PM Wen sees Sino-Italian ties bear fruit
A Chinese factory will begin churning out Italy's famous Piaggio scooters within two years, China's Prime Minister Wen Jiabao heard during the second day of a visit to Italy to strengthen economic ties.
Wen paid a lightning visit to the Piaggio factory near Pisa in Tuscany, praising its joint-venture with Chinese group Zongshen as an example for other Italian firms.
"I look on the agreement between the Zongshen group and Piaggio as a symbol of commercial and industrial cooperation between China and Italy," said Wen.
Piaggio's chairman Roberto Colannino said technology transfers from Italy to its Chinese partner meant that the first Chinese Piaggio could roll off the production line "within the next 24 months".
He emphasized that the move would effect neither jobs nor sales in Italy or elsewhere.
"I want to make it clear that all the production will be for the Chinese market. Piaggio isn't moving anything, this is an added production for the Chinese market," said Colaninno.
Earlier, more than 100 flag-waving members of the Chinese community turned out to greet Wen as he arrived at Pisa airport after flying north from Rome.
Police sealed off a large area of the city as the Chinese leader viewed Pisa's ancient Square of Miracles and the Leaning Tower with local officials before visiting the art city of Florence in the afternoon.
In Rome, Wen and a large ministerial delegation signed 10 economic and political accords with Italian leaders on Friday, the first day of an official three-day visit. He also had talks with Prime Minister Silvio Berlusconi and President Carlo Azeglio Ciampi.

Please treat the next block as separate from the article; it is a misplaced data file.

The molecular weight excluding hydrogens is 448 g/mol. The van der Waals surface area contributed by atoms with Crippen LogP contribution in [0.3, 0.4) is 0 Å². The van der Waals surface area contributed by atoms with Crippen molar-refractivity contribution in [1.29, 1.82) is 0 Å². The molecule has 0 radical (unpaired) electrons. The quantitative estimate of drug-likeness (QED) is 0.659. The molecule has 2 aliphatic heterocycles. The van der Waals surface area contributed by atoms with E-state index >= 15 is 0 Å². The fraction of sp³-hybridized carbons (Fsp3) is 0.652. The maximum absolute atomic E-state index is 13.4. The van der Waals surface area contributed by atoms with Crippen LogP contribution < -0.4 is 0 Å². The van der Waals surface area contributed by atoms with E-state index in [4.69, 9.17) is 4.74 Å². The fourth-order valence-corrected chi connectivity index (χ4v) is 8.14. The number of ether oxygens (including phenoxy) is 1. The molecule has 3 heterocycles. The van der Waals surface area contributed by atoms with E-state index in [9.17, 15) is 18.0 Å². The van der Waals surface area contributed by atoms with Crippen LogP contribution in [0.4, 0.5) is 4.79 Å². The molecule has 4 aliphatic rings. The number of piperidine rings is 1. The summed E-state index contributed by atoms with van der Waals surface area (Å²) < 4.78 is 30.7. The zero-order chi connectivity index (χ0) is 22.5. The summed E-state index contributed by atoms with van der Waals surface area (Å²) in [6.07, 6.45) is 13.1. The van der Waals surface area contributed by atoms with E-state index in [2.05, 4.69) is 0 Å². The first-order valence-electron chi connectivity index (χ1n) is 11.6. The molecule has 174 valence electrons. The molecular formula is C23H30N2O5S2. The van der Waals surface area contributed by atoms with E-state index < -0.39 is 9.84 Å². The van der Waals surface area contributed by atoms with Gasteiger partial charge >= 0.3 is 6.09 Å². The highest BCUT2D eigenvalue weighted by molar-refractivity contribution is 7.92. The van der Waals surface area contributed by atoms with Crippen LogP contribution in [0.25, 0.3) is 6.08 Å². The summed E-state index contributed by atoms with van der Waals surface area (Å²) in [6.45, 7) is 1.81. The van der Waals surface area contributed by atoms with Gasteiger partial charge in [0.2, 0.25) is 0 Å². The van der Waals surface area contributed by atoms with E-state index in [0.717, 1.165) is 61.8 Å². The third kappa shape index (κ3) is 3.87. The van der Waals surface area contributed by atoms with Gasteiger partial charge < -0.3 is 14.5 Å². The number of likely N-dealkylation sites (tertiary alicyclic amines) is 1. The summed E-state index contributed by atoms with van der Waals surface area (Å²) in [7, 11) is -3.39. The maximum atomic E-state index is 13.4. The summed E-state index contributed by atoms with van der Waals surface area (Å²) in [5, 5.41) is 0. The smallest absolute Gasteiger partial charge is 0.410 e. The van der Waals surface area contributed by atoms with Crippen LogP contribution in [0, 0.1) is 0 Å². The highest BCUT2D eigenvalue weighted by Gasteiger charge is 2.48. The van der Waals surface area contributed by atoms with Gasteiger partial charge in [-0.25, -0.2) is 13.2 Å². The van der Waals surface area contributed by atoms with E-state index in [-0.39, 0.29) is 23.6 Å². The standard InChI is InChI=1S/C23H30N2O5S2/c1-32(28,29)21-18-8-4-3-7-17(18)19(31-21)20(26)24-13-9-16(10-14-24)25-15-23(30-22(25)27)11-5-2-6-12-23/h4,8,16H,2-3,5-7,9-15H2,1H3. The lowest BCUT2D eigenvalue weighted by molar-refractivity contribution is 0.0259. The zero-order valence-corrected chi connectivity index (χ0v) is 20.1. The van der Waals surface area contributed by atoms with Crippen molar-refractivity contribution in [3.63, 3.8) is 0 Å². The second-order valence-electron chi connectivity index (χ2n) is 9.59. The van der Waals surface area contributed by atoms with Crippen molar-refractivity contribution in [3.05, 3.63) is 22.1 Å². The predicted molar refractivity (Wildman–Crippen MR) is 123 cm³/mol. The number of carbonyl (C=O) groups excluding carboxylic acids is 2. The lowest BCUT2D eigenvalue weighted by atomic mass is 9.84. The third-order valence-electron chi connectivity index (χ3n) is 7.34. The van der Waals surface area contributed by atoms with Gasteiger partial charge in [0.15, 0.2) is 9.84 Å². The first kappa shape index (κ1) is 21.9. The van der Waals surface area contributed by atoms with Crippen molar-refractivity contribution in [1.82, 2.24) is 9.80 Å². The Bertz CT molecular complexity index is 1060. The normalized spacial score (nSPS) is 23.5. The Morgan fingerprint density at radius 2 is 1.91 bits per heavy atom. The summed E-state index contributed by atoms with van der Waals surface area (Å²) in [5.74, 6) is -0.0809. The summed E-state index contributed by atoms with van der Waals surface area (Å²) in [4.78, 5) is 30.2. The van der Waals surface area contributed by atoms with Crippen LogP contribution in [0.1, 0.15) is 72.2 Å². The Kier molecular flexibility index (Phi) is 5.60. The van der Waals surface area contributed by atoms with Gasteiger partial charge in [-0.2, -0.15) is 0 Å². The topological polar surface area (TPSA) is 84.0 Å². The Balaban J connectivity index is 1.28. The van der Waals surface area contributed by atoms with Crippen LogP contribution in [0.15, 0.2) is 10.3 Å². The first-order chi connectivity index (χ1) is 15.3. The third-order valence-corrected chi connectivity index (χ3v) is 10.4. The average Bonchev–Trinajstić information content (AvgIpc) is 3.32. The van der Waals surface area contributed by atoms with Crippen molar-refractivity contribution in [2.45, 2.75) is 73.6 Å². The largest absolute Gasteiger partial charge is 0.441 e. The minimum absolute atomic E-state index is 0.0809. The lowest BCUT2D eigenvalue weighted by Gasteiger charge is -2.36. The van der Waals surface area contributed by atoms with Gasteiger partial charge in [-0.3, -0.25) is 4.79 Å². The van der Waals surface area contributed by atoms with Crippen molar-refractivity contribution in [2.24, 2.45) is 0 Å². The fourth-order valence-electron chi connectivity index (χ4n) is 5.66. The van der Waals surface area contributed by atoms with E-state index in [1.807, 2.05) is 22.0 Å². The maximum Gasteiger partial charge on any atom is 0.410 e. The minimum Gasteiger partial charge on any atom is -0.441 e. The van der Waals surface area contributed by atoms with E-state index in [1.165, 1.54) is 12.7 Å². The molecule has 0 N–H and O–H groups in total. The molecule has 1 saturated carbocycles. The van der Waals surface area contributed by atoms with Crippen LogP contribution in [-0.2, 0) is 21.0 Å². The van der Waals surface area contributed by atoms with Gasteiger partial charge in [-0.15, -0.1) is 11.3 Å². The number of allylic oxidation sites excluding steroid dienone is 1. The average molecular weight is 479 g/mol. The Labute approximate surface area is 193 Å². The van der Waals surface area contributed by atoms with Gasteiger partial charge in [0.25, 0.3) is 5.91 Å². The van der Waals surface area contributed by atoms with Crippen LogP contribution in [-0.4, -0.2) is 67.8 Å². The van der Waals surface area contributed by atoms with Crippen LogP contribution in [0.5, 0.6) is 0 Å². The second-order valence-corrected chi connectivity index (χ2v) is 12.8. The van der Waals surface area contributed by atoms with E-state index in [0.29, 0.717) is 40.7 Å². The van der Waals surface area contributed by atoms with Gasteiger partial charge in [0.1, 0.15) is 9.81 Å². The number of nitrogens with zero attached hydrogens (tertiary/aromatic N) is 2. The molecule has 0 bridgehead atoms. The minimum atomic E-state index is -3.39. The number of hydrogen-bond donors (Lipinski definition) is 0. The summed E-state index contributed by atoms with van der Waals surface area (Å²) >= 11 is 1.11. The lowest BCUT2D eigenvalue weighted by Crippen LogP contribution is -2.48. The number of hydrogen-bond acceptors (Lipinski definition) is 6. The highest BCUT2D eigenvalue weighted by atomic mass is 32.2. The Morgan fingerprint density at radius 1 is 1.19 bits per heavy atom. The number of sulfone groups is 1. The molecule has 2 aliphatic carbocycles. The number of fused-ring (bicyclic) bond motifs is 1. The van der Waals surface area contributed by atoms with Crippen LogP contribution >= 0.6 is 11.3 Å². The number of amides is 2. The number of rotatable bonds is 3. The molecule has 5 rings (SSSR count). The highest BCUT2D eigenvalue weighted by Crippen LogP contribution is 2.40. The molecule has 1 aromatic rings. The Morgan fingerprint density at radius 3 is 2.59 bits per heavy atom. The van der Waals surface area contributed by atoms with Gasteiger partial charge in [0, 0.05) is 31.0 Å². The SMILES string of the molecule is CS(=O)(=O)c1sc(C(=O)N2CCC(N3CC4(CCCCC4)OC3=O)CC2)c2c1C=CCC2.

He signed a joint declaration with Berlusconi on establishing a governmental committee to promote bilateral cooperation and mutual understanding in the fields of politics, economy and trade, culture, science and technology.
Meeting Italian business leaders, he said China's rapid growth posed no threat to their production, and called on them to boost their investments in his country.
"Italian investments in our country altogether amount to around 2.5 billion dollars, or only 4.6 percent of Italy's total foreign investment. I believe that this figure is insufficient," Wen told Italy's employers federation Confindustria.
The Chinese leader's visit and his message that Beijing's phenomenal growth posed no threat has been well-received by the Italian press.
Business daily Il Sole 24 Ore said that Wen was using his state visit to Italy to "present a frank and unequivocal message to Europe, Japan and the United States -- despite the prodigious performance of its economy, China is still a fragile and rather backward country which cannot be set aside from the support of the rest of the world".
Wen's 11-day tour of Europe, designed to boost trade ties, began in Germany and the European Union institutions in Brussels, and will take in Britain and Ireland after Italy.